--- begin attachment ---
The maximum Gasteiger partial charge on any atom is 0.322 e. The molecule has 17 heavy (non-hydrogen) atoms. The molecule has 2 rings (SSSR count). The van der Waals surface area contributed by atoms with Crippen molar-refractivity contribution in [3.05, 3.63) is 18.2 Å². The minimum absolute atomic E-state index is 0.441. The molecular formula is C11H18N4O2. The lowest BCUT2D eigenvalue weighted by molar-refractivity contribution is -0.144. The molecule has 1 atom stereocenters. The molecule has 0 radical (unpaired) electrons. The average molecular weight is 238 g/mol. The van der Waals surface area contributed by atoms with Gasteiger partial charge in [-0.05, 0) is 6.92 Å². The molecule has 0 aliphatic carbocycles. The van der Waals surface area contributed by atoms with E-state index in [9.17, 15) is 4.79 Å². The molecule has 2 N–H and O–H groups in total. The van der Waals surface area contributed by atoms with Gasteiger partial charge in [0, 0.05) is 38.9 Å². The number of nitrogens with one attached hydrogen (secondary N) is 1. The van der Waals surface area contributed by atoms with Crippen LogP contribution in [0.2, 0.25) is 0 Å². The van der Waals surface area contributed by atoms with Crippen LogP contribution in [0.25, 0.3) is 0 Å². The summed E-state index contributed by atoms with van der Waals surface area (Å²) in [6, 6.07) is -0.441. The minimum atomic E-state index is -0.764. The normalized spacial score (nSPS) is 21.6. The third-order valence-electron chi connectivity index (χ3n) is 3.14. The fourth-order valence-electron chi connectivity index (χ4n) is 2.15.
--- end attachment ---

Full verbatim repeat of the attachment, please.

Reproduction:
The maximum Gasteiger partial charge on any atom is 0.322 e. The molecule has 17 heavy (non-hydrogen) atoms. The molecule has 2 rings (SSSR count). The van der Waals surface area contributed by atoms with Crippen molar-refractivity contribution in [3.05, 3.63) is 18.2 Å². The minimum absolute atomic E-state index is 0.441. The molecular formula is C11H18N4O2. The lowest BCUT2D eigenvalue weighted by molar-refractivity contribution is -0.144. The molecule has 1 atom stereocenters. The molecule has 0 radical (unpaired) electrons. The average molecular weight is 238 g/mol. The van der Waals surface area contributed by atoms with Gasteiger partial charge in [-0.05, 0) is 6.92 Å². The molecule has 0 aliphatic carbocycles. The van der Waals surface area contributed by atoms with E-state index in [9.17, 15) is 4.79 Å². The molecule has 2 N–H and O–H groups in total. The van der Waals surface area contributed by atoms with Gasteiger partial charge in [0, 0.05) is 38.9 Å². The number of nitrogens with one attached hydrogen (secondary N) is 1. The van der Waals surface area contributed by atoms with Crippen LogP contribution in [0.2, 0.25) is 0 Å². The van der Waals surface area contributed by atoms with Crippen LogP contribution in [0.25, 0.3) is 0 Å². The summed E-state index contributed by atoms with van der Waals surface area (Å²) in [6, 6.07) is -0.441. The minimum atomic E-state index is -0.764. The normalized spacial score (nSPS) is 21.6. The third-order valence-electron chi connectivity index (χ3n) is 3.14. The fourth-order valence-electron chi connectivity index (χ4n) is 2.15.